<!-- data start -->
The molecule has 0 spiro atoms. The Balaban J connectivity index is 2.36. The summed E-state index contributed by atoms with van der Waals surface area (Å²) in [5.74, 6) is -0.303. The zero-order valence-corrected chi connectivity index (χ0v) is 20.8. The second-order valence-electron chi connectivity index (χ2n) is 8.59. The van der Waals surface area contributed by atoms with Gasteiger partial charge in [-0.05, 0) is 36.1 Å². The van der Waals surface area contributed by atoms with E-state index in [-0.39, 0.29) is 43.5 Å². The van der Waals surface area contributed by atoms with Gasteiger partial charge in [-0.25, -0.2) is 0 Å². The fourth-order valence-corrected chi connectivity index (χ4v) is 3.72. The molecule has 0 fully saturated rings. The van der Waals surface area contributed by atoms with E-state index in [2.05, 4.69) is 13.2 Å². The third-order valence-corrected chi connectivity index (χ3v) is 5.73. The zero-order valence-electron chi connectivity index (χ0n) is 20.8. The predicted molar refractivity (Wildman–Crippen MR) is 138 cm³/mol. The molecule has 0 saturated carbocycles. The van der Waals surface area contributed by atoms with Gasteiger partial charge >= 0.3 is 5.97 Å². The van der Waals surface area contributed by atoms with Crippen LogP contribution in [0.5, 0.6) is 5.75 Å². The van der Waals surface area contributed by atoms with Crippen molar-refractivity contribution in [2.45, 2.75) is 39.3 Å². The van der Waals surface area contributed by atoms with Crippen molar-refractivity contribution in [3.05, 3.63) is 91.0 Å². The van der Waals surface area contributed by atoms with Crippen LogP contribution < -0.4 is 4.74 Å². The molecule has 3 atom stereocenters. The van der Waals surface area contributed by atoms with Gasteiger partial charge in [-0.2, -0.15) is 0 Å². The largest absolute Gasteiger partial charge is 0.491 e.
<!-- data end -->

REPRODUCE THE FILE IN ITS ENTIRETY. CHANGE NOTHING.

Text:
The molecule has 0 spiro atoms. The Balaban J connectivity index is 2.36. The summed E-state index contributed by atoms with van der Waals surface area (Å²) in [5.74, 6) is -0.303. The zero-order valence-corrected chi connectivity index (χ0v) is 20.8. The second-order valence-electron chi connectivity index (χ2n) is 8.59. The van der Waals surface area contributed by atoms with Gasteiger partial charge in [-0.05, 0) is 36.1 Å². The van der Waals surface area contributed by atoms with E-state index in [-0.39, 0.29) is 43.5 Å². The van der Waals surface area contributed by atoms with Gasteiger partial charge in [-0.25, -0.2) is 0 Å². The fourth-order valence-corrected chi connectivity index (χ4v) is 3.72. The molecule has 0 fully saturated rings. The van der Waals surface area contributed by atoms with E-state index in [2.05, 4.69) is 13.2 Å². The third-order valence-corrected chi connectivity index (χ3v) is 5.73. The zero-order valence-electron chi connectivity index (χ0n) is 20.8. The predicted molar refractivity (Wildman–Crippen MR) is 138 cm³/mol. The molecule has 0 saturated carbocycles. The van der Waals surface area contributed by atoms with Gasteiger partial charge >= 0.3 is 5.97 Å². The van der Waals surface area contributed by atoms with Crippen LogP contribution in [0.5, 0.6) is 5.75 Å². The van der Waals surface area contributed by atoms with Crippen molar-refractivity contribution in [2.45, 2.75) is 39.3 Å². The van der Waals surface area contributed by atoms with Crippen molar-refractivity contribution in [3.05, 3.63) is 91.0 Å². The van der Waals surface area contributed by atoms with Crippen LogP contribution < -0.4 is 4.74 Å². The molecule has 3 atom stereocenters. The van der Waals surface area contributed by atoms with Gasteiger partial charge in [-0.2, -0.15) is 0 Å². The largest absolute Gasteiger partial charge is 0.491 e.